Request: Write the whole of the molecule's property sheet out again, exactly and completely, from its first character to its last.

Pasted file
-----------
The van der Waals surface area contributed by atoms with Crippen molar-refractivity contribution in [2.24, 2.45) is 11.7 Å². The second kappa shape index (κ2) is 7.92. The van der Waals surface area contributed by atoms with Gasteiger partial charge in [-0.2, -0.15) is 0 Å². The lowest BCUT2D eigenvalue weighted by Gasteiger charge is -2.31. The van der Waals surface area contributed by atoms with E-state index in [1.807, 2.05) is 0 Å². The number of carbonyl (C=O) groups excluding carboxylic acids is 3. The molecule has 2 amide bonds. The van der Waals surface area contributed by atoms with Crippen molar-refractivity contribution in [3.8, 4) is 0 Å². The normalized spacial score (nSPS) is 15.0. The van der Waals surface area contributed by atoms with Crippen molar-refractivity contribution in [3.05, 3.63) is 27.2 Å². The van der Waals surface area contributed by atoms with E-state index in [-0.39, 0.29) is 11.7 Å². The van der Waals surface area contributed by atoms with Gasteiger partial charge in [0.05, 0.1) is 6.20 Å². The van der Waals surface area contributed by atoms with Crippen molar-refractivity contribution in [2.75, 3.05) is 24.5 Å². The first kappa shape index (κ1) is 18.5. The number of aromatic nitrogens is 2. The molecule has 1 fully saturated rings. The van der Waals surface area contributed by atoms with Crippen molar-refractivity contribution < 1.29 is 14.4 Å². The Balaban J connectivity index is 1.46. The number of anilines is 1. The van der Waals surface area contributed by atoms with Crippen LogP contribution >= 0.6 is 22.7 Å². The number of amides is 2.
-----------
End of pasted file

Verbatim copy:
The van der Waals surface area contributed by atoms with Crippen molar-refractivity contribution in [2.24, 2.45) is 11.7 Å². The second kappa shape index (κ2) is 7.92. The van der Waals surface area contributed by atoms with Gasteiger partial charge in [-0.2, -0.15) is 0 Å². The lowest BCUT2D eigenvalue weighted by Gasteiger charge is -2.31. The van der Waals surface area contributed by atoms with E-state index in [1.807, 2.05) is 0 Å². The number of carbonyl (C=O) groups excluding carboxylic acids is 3. The molecule has 2 amide bonds. The van der Waals surface area contributed by atoms with Crippen molar-refractivity contribution in [3.8, 4) is 0 Å². The normalized spacial score (nSPS) is 15.0. The van der Waals surface area contributed by atoms with Crippen molar-refractivity contribution in [3.05, 3.63) is 27.2 Å². The van der Waals surface area contributed by atoms with E-state index in [-0.39, 0.29) is 11.7 Å². The van der Waals surface area contributed by atoms with Gasteiger partial charge in [0.05, 0.1) is 6.20 Å². The van der Waals surface area contributed by atoms with Crippen molar-refractivity contribution in [2.75, 3.05) is 24.5 Å². The first kappa shape index (κ1) is 18.5. The number of aromatic nitrogens is 2. The molecule has 1 fully saturated rings. The van der Waals surface area contributed by atoms with Crippen molar-refractivity contribution < 1.29 is 14.4 Å². The Balaban J connectivity index is 1.46. The number of anilines is 1. The van der Waals surface area contributed by atoms with Crippen LogP contribution >= 0.6 is 22.7 Å². The number of amides is 2.